Each morning the WIRED.co.uk news team picks its
favourite need-to-know, interesting or unusual news stories from
around the web. Today, Facebook and Twitter’s confusing terms,
Assad’s evil internet and Black Friday goes global.
firms including Facebook and Twitter are being told to make it
clearer to members how they collect and use their data.
A report by the Commons Science and Technology Select Committee
says the firms’ terms and conditions are far too long and
The MPs say users may not be aware of how their details can be
used by websites and apps.
Any reasonable person would struggle with long privacy policies,
The committee says reading such documents has been likened to
“engaging with Shakespeare”.
Syria’s Bashar al Assad-led regime blocked scores of legitimate
services and entire network regions in its bid to scrub out access
to sites such as Reddit, Google and Skype, the first analysis of
the nation’s web filtering reveals.
Research by three Sydney researchers from National ICT Australia
(NICTA), together with three French and British colleagues,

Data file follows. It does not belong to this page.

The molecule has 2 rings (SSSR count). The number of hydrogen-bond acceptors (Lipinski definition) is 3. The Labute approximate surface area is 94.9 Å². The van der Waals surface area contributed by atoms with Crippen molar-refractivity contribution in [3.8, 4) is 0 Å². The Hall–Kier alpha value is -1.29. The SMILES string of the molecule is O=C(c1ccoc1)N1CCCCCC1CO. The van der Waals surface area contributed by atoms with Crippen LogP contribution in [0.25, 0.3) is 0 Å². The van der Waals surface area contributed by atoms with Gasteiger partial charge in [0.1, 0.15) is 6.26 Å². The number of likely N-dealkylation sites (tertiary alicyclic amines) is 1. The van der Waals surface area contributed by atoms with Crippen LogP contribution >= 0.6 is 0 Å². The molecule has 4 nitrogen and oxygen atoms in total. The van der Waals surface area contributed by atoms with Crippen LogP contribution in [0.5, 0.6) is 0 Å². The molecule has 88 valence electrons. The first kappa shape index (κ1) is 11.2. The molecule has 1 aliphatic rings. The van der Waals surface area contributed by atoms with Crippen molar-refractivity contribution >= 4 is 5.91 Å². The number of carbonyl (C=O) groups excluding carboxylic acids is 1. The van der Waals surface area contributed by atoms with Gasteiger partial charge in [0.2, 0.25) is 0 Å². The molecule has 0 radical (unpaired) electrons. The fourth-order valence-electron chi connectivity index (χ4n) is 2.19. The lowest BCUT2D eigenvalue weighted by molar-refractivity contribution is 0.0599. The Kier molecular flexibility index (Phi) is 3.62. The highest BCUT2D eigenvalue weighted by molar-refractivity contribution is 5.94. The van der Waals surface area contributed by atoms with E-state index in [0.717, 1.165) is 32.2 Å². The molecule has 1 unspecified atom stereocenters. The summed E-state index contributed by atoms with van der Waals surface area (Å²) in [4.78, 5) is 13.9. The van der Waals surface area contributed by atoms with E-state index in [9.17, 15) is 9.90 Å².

examined 600Gbs of Blue Coat System filter logs leaked in 2011 that
they say reveal stealthy and targeted censorship by the Assad
In the year leading up to the release of the iPhone 6, Apple
invested more than $1 billion in an effort to make sapphire one of
the device’s big selling points. Making screens out of the nearly
unscratchable material would have helped set the new phone apart
from its competitors.
When Apple announced the iPhone 6 this September, however, it
didn’t have a sapphire screen, only a regular glass one. And a
month later, the small New Hampshire-based company chosen to supply
Apple with enormous quantities of cheap sapphire, GT Advanced
Technologies, declared bankruptcy.
Recent documents from GT’s bankruptcy proceedings, and
conversations with people familiar with operations at Apple and GT,
provide several clues as to what went wrong.
Although Londoner Hannah Lyons didn’t have turkey and pumpkin
pie yesterday, she will still be participating in that other
Thanksgiving ritual: Looking for deep discounts at the mall.
“I’ve got my credit card at the ready,” the
30-year-old business fashion student said while shopping at the
Westfield White City mall in London’s Hammersmith borough.
That’s right. Black Friday, the annual rite of retail that
commands American attention the day after Thanksgiving, is catching
on around the world.
Earlier this year, the web became abuzz with
the news of a record-setting
collection being auctioned off by a
Buffalo-area game lover and proprietor Michael Thomasson. The
bidding was furious and the
winning price came in at a cool $750,250 on
GameGavel. Many wondered, why after
certifying it with the Guinness Book of
World Records, would he dream of selling such a